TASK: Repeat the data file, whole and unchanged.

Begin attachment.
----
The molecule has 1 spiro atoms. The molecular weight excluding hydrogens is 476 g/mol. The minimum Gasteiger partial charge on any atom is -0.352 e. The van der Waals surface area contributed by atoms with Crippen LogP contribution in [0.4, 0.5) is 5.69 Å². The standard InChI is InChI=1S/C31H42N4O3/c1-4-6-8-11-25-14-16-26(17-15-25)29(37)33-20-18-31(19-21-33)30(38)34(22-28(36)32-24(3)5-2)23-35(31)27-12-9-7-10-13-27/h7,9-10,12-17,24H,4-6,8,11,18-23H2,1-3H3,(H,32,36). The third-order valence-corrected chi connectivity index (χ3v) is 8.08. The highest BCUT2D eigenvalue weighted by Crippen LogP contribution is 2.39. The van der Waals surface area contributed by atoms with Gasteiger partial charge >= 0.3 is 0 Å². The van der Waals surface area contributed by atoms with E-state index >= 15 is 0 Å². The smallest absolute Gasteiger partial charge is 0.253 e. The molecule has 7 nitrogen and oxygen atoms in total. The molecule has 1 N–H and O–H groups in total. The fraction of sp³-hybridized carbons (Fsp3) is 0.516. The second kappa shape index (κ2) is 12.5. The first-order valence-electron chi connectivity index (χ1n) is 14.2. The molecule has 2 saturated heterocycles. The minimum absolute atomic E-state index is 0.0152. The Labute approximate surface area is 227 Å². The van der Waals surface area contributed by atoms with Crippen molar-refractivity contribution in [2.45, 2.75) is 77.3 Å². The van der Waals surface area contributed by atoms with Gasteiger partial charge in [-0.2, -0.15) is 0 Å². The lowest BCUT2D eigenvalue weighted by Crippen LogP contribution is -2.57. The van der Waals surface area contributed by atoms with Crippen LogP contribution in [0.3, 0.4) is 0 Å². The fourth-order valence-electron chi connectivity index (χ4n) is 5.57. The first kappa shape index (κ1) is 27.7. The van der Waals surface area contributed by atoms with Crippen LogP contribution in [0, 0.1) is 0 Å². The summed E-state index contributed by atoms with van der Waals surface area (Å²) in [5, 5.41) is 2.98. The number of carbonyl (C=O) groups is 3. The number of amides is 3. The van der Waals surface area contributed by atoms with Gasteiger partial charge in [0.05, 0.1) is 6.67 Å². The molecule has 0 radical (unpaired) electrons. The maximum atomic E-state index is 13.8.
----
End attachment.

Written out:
The molecule has 1 spiro atoms. The molecular weight excluding hydrogens is 476 g/mol. The minimum Gasteiger partial charge on any atom is -0.352 e. The van der Waals surface area contributed by atoms with Crippen LogP contribution in [0.4, 0.5) is 5.69 Å². The standard InChI is InChI=1S/C31H42N4O3/c1-4-6-8-11-25-14-16-26(17-15-25)29(37)33-20-18-31(19-21-33)30(38)34(22-28(36)32-24(3)5-2)23-35(31)27-12-9-7-10-13-27/h7,9-10,12-17,24H,4-6,8,11,18-23H2,1-3H3,(H,32,36). The third-order valence-corrected chi connectivity index (χ3v) is 8.08. The highest BCUT2D eigenvalue weighted by Crippen LogP contribution is 2.39. The van der Waals surface area contributed by atoms with Gasteiger partial charge >= 0.3 is 0 Å². The van der Waals surface area contributed by atoms with E-state index >= 15 is 0 Å². The smallest absolute Gasteiger partial charge is 0.253 e. The molecule has 7 nitrogen and oxygen atoms in total. The molecule has 1 N–H and O–H groups in total. The fraction of sp³-hybridized carbons (Fsp3) is 0.516. The second kappa shape index (κ2) is 12.5. The first-order valence-electron chi connectivity index (χ1n) is 14.2. The molecule has 2 saturated heterocycles. The minimum absolute atomic E-state index is 0.0152. The Labute approximate surface area is 227 Å². The van der Waals surface area contributed by atoms with Crippen molar-refractivity contribution in [2.45, 2.75) is 77.3 Å². The van der Waals surface area contributed by atoms with Gasteiger partial charge in [-0.2, -0.15) is 0 Å². The lowest BCUT2D eigenvalue weighted by Crippen LogP contribution is -2.57. The van der Waals surface area contributed by atoms with Crippen LogP contribution in [0.3, 0.4) is 0 Å². The fourth-order valence-electron chi connectivity index (χ4n) is 5.57. The first kappa shape index (κ1) is 27.7. The van der Waals surface area contributed by atoms with Crippen LogP contribution in [0, 0.1) is 0 Å². The summed E-state index contributed by atoms with van der Waals surface area (Å²) in [5, 5.41) is 2.98. The number of carbonyl (C=O) groups is 3. The number of amides is 3. The van der Waals surface area contributed by atoms with Gasteiger partial charge in [0.05, 0.1) is 6.67 Å². The molecule has 0 radical (unpaired) electrons. The maximum atomic E-state index is 13.8.